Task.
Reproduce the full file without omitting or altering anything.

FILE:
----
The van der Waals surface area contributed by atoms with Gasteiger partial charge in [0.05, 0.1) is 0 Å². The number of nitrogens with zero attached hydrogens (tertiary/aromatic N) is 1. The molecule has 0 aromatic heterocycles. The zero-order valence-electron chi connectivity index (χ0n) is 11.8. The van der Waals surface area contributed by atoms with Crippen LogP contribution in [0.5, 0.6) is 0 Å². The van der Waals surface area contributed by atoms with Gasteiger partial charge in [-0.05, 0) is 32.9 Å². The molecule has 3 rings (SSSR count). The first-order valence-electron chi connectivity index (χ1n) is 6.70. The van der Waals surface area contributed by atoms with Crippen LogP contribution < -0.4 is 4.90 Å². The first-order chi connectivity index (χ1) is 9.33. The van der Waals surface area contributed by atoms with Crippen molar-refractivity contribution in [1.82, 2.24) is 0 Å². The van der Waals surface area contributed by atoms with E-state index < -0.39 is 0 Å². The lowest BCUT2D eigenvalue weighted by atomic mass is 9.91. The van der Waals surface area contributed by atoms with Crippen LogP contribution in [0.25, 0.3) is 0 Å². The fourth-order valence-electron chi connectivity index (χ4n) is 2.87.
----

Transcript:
The van der Waals surface area contributed by atoms with Gasteiger partial charge in [0.05, 0.1) is 0 Å². The number of nitrogens with zero attached hydrogens (tertiary/aromatic N) is 1. The molecule has 0 aromatic heterocycles. The zero-order valence-electron chi connectivity index (χ0n) is 11.8. The van der Waals surface area contributed by atoms with Crippen LogP contribution in [0.5, 0.6) is 0 Å². The van der Waals surface area contributed by atoms with Gasteiger partial charge in [-0.05, 0) is 32.9 Å². The molecule has 3 rings (SSSR count). The first-order valence-electron chi connectivity index (χ1n) is 6.70. The van der Waals surface area contributed by atoms with Crippen LogP contribution < -0.4 is 4.90 Å². The first-order chi connectivity index (χ1) is 9.33. The van der Waals surface area contributed by atoms with Crippen molar-refractivity contribution in [1.82, 2.24) is 0 Å². The van der Waals surface area contributed by atoms with E-state index < -0.39 is 0 Å². The lowest BCUT2D eigenvalue weighted by atomic mass is 9.91. The van der Waals surface area contributed by atoms with Crippen LogP contribution in [0.25, 0.3) is 0 Å². The fourth-order valence-electron chi connectivity index (χ4n) is 2.87.